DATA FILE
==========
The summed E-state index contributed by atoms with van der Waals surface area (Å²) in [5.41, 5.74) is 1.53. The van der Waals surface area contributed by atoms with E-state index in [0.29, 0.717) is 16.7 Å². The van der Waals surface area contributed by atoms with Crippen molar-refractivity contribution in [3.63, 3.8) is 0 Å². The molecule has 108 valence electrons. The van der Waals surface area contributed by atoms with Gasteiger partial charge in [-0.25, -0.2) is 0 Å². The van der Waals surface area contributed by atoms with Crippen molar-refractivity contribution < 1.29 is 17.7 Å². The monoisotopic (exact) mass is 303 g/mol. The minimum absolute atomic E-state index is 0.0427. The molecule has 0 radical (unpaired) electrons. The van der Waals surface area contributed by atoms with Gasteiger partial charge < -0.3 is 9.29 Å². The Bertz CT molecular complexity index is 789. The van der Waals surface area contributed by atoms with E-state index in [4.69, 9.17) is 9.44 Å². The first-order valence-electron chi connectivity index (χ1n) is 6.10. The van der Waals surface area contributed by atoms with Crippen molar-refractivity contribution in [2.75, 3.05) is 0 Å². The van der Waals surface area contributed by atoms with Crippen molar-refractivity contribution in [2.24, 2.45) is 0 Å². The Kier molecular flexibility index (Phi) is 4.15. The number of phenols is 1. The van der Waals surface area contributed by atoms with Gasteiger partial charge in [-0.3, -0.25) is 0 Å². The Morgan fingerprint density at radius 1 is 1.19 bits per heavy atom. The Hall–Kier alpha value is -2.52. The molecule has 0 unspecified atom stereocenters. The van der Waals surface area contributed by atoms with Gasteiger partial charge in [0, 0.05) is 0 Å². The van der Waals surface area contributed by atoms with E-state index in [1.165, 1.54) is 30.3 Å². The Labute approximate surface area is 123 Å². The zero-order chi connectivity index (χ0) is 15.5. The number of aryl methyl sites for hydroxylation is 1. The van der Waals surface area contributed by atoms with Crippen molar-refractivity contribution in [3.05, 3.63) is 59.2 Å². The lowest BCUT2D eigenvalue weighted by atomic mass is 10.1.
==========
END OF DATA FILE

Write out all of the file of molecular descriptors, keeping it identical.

The summed E-state index contributed by atoms with van der Waals surface area (Å²) in [5.41, 5.74) is 1.53. The van der Waals surface area contributed by atoms with E-state index in [0.29, 0.717) is 16.7 Å². The van der Waals surface area contributed by atoms with Crippen molar-refractivity contribution in [3.63, 3.8) is 0 Å². The molecule has 108 valence electrons. The van der Waals surface area contributed by atoms with Gasteiger partial charge in [-0.25, -0.2) is 0 Å². The van der Waals surface area contributed by atoms with Crippen molar-refractivity contribution < 1.29 is 17.7 Å². The monoisotopic (exact) mass is 303 g/mol. The minimum absolute atomic E-state index is 0.0427. The molecule has 0 radical (unpaired) electrons. The van der Waals surface area contributed by atoms with Gasteiger partial charge < -0.3 is 9.29 Å². The Bertz CT molecular complexity index is 789. The van der Waals surface area contributed by atoms with E-state index in [4.69, 9.17) is 9.44 Å². The first-order valence-electron chi connectivity index (χ1n) is 6.10. The van der Waals surface area contributed by atoms with Crippen molar-refractivity contribution in [2.75, 3.05) is 0 Å². The van der Waals surface area contributed by atoms with Crippen molar-refractivity contribution in [2.24, 2.45) is 0 Å². The Kier molecular flexibility index (Phi) is 4.15. The number of phenols is 1. The van der Waals surface area contributed by atoms with Gasteiger partial charge in [-0.3, -0.25) is 0 Å². The Morgan fingerprint density at radius 1 is 1.19 bits per heavy atom. The Hall–Kier alpha value is -2.52. The molecule has 0 unspecified atom stereocenters. The van der Waals surface area contributed by atoms with Gasteiger partial charge in [0, 0.05) is 0 Å². The van der Waals surface area contributed by atoms with E-state index in [1.165, 1.54) is 30.3 Å². The Labute approximate surface area is 123 Å². The zero-order chi connectivity index (χ0) is 15.5. The number of aryl methyl sites for hydroxylation is 1. The van der Waals surface area contributed by atoms with Crippen molar-refractivity contribution in [3.05, 3.63) is 59.2 Å². The lowest BCUT2D eigenvalue weighted by atomic mass is 10.1.